“Give thanks to the Lord for he is good, his love endures forever.” Ps. 118:29
“I will give thanks to you, LORD, with all my heart; I will tell of all your wonderful deeds.” Ps. 9:1
“I will give to the Lord the thanks due to his righteousness, and I will sing praise to the name of the Lord, the Most High.” Ps. 7:17
“Devote yourselves to prayer, being watchful and thankful.” Col. 4:2
Honoring God with Thanks
Call on me in the day of trouble; I will deliver you, and you will honor me. Psalm 50:15
The doctor wasn’t frowning, despite talking to my husband about his recent cancer diagnosis. Smiling, she offered a suggestion: start each day by giving thanks. “For at least three things,” the doctor said. Dan agreed, knowing that gratitude opens our hearts to find encouragement in God’s goodness. Thus, Dan starts each day with words of praise. Thank You, God, for a good night’s sleep. For my clean bed. For sunshine. For breakfast on the table. For a smile on my lips.
Each word is heartfelt. But could it sound trivial? Does our praise in life’s small details matter to Almighty God? In Psalm 50, David’s chief musician, Asaph, offers a clear answer. God has “no need of a bull from your stall or of goats from your pens” (v. 9). Instead of these once-formal Israelite sacrifices of gratitude, God wants His people to give Him our hearts and lives in gratitude (vv. 14, 23).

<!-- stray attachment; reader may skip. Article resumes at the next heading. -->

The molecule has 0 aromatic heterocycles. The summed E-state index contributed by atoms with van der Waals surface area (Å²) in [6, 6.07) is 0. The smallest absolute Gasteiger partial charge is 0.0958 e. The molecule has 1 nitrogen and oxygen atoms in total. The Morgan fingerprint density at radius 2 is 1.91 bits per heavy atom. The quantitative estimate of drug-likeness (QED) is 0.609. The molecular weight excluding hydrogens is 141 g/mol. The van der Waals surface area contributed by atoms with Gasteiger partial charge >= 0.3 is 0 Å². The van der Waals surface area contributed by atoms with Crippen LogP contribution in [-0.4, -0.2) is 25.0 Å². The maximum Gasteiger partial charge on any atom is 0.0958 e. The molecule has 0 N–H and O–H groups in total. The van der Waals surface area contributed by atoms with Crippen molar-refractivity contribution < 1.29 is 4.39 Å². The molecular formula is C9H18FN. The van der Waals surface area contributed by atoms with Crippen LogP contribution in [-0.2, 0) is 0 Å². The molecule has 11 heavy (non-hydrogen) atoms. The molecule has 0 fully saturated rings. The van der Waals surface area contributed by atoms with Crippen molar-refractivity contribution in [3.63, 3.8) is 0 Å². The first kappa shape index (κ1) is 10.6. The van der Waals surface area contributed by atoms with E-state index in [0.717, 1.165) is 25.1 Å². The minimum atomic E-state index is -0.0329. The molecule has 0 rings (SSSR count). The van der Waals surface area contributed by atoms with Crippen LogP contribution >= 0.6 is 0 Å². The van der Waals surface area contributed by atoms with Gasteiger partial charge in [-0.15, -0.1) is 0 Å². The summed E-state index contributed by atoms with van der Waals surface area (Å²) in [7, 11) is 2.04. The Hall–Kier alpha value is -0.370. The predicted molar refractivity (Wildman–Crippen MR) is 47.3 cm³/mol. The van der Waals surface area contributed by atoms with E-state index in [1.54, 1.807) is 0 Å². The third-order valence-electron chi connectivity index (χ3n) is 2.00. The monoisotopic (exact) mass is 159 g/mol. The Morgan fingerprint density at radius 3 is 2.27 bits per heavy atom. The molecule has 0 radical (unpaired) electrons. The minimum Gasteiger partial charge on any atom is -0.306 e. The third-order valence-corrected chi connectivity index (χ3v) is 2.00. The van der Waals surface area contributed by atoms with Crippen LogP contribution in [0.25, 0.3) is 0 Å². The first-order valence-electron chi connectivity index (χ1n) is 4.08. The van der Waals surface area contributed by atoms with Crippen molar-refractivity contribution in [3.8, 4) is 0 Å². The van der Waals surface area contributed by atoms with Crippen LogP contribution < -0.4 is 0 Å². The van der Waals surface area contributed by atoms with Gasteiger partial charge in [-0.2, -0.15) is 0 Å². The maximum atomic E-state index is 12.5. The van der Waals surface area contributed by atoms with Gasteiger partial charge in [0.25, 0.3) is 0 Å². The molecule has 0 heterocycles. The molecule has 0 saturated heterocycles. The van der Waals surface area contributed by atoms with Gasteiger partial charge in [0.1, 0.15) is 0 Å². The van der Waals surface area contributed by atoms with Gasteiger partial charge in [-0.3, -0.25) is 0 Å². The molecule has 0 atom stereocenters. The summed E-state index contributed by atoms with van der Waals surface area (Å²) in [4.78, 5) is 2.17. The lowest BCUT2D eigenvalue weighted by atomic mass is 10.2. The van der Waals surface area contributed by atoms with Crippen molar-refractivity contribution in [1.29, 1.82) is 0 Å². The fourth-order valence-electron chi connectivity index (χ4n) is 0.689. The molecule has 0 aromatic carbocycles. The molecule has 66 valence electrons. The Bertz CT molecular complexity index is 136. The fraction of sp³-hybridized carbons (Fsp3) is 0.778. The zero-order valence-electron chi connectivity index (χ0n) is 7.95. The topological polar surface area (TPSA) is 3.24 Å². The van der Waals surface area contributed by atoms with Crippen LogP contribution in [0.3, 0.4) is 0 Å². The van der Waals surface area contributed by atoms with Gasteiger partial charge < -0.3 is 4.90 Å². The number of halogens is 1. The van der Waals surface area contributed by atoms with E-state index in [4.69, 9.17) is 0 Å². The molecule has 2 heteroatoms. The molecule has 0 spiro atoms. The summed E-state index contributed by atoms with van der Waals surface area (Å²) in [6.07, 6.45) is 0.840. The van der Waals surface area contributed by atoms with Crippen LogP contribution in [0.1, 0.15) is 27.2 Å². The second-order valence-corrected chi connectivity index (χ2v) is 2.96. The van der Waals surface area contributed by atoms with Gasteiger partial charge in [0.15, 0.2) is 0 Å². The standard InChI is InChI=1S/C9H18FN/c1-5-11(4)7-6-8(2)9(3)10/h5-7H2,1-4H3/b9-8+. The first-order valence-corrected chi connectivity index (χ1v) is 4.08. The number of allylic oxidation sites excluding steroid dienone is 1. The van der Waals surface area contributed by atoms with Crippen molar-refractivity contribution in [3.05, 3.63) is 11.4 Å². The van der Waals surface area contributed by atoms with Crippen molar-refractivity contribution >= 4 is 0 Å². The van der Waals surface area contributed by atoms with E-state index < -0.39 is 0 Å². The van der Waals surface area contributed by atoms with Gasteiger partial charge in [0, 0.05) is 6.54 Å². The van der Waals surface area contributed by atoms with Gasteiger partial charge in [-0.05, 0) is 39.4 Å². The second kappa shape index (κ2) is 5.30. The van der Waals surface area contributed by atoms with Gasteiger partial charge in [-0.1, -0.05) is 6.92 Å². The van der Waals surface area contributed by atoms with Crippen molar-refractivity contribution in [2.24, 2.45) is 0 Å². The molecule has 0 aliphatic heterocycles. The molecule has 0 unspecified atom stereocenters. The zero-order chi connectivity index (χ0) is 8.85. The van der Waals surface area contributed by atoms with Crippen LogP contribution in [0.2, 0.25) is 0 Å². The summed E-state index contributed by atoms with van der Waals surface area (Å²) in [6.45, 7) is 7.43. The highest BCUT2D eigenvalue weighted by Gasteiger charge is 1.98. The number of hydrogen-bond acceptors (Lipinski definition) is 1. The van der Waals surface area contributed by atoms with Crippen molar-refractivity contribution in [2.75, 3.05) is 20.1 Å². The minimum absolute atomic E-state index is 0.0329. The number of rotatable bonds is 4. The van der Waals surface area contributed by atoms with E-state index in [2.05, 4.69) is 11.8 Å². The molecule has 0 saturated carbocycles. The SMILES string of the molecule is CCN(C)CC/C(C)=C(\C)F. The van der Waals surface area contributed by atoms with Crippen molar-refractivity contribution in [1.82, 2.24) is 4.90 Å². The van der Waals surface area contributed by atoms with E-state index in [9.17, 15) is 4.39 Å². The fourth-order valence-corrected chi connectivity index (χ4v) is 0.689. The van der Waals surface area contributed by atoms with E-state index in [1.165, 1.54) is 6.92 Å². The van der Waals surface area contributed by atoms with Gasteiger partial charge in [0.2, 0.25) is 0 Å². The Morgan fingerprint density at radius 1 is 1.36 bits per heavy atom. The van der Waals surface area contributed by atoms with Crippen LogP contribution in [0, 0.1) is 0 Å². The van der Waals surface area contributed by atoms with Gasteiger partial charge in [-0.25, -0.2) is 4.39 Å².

As my husband experienced, whole-hearted gratitude helps our spirits flourish. Then when we call on the Lord “in the day of trouble,” He will “deliver” us (v. 15). Does this mean Dan will be healed, spiritually and physically, during his two-year treatment? Or not until after this lifetime? We don’t know. But for now, Dan delights in showing God he’s grateful for His love, and for who God is: Redeemer. Healer. Friend. And friends delight to hear these beautiful words: Thank You.My gratitude to God is great to Him.
“Do everything without complaining or arguing, so that you may become blameless and pure, children of God without fault in a crooked and depraved generation, in which you shine like stars in the universe.” Philippians 2:14-15
In the years leading up to the fall of the Iron Curtain in Russia, I remember praying for Russian Christians who were being persecuted for their faith. The political situation in that land seemed grim, and quite honestly I wasn’t really expecting to see God answer our prayers for freedom in that land. But in 1989 the unthinkable happened—the curtain collapsed, ushering in a new era of freedom for the people who had been under the iron fist of that communist government. The world rejoiced at the news, and I was especially thrilled that our fellow believers in that land could now freely express their faith in Christ.
Soon after that happened, three leaders of the Russian church came to visit the Moody Bible Institute in Chicago. As president of Moody at the time, I was privileged to give them a tour. While we walked, I asked them what events had led to the cessation of oppression and persecution against the church. They explained that their economy had been failing because alcoholism was rampant. People who didn’t believe in God had no purpose, and absenteeism from work—largely due to alcoholism—was wreaking havoc with the economy. They said that once when Gorbachev, who was then the Prime Minister, met with his cabinet, he asked, “Why is it that we persecute the Christians? They are the ones who are not alcoholics. They show up for work every day and give us a good day’s work. Why is it that we persecute people like this whom we desperately need?”